'Those ‘rules’ once they’re set up for a project, really help with decision making. Yes, there are lots of cute shapes out there, but on this project, we stuck to this one.'

muted living room with 1970s color palette and tiled green fireplace

(Image credit: JHID / Photography Aaron Leitz / TaylorSmith Sustainable Construction)

Alongside that standout color palette, is the use of wood.

Oregon white oak floors are used in the bedrooms and upstairs living areas, while the ceilings throughout have been clad in Douglas fir and it is used as various paneling ideas for walls. This abundant use of various natural wood tones, found in every room, envelopes the home in a cozy yet luxurious feel and harkens back to the 1970s feel of the original home. A nod to its prior life.

'The colors used throughout the project is a balance of predominantly warm tones with tempered cool ones,' notes Rebecca. 'The walls are nearly all clad in warm golden Douglas fir. The wood floors are sunny, warm, white oak, and the tile ones have a large percentage of warm, terracotta tiles. To balance these warm tones we introduced a family of blues and turquoises; in the wall tiles, the furnishings, the wallpapers, and even sprinkled into the floor tiles.'

'As the house was originally from the ’70s, and although we really gutted it pretty much entirely, we let that era of American architecture guide a lot of our decisions, and it somehow just feels right that way. It’s happy and settled again.'

wood clad kitchen with green cabinetry and a red stove

(Image credit: JHID / Photography Aaron Leitz / TaylorSmith Sustainable Construction)

The commitment to paneling is also seen in the kitchen and living room, which are connected by a tiled two-way fireplace. The fireplace is covered in glossy glazed handmade tiles and acts as a divider between these two very open spaces.

The bijou green kitchen pays homage to the home's retro color palette and gives the sense that you're standing in a rather luxurious treehouse. A sentiment heightened by the fact that this kitchen sits on the upper floor with a sweeping view out to the river. The countertops are custom concrete, the oven a touch of unexpected red, and the hardware is Jessica's recurring wooden round knobs. 

On the other side of the fireplace, is a cozy living room with plaid seating and a undulating rattan ottoman. The result is welcoming and extraordinarily cool.

wood clad landing seating area with blue armchairs and a large painting

(Image credit: JHID / Photography Aaron Leitz / TaylorSmith Sustainable Construction)

The landing just off the custom staircase is dubbed the ‘Manhattan Room’ by its owner for its sweeping views and was designed for quiet relaxation. Its serene blue tones mirror the river, and the circle motif appears in the lighting and the rounded edges along the Fred Rigby furniture.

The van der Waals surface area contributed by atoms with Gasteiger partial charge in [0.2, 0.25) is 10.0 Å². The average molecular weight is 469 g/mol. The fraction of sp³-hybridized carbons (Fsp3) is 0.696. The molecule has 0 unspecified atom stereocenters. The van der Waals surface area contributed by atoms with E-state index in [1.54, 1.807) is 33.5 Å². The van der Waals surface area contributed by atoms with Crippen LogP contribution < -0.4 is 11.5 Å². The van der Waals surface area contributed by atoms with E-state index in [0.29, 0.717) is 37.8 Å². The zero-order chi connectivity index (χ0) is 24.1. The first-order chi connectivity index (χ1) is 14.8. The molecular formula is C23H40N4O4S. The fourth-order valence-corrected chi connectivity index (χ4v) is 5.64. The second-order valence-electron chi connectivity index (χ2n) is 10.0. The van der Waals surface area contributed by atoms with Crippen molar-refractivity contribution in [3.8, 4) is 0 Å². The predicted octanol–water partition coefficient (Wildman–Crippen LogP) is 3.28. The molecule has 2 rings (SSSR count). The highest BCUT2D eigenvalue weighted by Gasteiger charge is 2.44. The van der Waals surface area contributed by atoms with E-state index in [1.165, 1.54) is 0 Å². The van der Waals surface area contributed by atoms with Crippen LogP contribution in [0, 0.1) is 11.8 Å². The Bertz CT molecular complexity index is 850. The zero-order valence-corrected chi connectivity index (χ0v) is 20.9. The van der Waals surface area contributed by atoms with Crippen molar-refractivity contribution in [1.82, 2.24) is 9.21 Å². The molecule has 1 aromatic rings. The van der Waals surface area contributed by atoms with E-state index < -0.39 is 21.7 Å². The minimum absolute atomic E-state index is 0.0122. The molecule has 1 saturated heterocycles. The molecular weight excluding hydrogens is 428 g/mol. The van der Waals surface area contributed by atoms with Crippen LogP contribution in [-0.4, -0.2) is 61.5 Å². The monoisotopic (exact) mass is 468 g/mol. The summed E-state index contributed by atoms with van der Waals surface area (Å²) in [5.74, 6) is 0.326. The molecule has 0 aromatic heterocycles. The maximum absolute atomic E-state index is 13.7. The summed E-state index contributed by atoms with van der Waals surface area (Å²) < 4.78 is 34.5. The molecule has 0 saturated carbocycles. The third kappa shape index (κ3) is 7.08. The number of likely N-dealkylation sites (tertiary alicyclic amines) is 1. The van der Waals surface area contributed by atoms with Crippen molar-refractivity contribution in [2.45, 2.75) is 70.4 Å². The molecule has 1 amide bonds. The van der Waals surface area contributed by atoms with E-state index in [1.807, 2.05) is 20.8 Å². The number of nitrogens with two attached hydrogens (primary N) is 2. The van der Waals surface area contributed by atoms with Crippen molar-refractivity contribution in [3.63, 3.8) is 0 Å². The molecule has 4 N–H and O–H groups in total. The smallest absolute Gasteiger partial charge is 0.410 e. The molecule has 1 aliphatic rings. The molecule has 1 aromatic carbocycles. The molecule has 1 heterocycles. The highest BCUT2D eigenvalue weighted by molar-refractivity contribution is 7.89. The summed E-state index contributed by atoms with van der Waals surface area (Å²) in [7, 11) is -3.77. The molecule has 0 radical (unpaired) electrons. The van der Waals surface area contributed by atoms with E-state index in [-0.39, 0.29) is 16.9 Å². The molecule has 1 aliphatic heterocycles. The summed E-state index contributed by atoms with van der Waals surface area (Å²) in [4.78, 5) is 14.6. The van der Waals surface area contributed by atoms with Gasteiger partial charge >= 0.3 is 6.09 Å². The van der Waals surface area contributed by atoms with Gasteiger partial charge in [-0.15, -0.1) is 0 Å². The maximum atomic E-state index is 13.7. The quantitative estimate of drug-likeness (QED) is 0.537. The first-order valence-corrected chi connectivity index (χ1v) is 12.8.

The final and most nostalgic detail in this home is the decorative lighting. Many years ago, the JHID team did a light refresh of a restaurant and replaced all the lighting with custom pieces from California ceramicist Heather Levine. That restaurant subsequently closed down, and Jessica rescued the beautiful, earthy lighting and repurposed them for nearly every room in the house. Giving them a second life by the same design team in a new home. Proving that the best homes always have a story to tell.

jessica helgerson interior designer
Jessica Helgerson

Jessica Helgerson grew up with one foot in Southern California and the other in France. With a French mother and an American father, summers in France, school years in Santa Barbara, she developed a love for both places, both cultures, and both have had a profound impact on her design work. Her favorite project is always the one she’s working on at the moment.

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The real triumph in this family home is the welcoming, warm color palette, and the homage to the history of the property. A real lesson in taking an outdated design style and bringing it into the modern day while still being true to the bones of the home. I want to move in.

Charlotte Olby
Content Editor

Charlotte is content editor at Homes and Gardens, having joined the team the week before Christmas 2023. Following a 5 year career in Fashion, she found herself working at many women's glossy magazines including: Grazia, Stylist and Hello and most recently working as Interiors Editor for British heritage department store Liberty. Her role at H&G fuses her love of style with Charlotte's passion for interior design, and she is currently undergoing her second home renovation in Surrey - you can follow her journey over on @olbyhome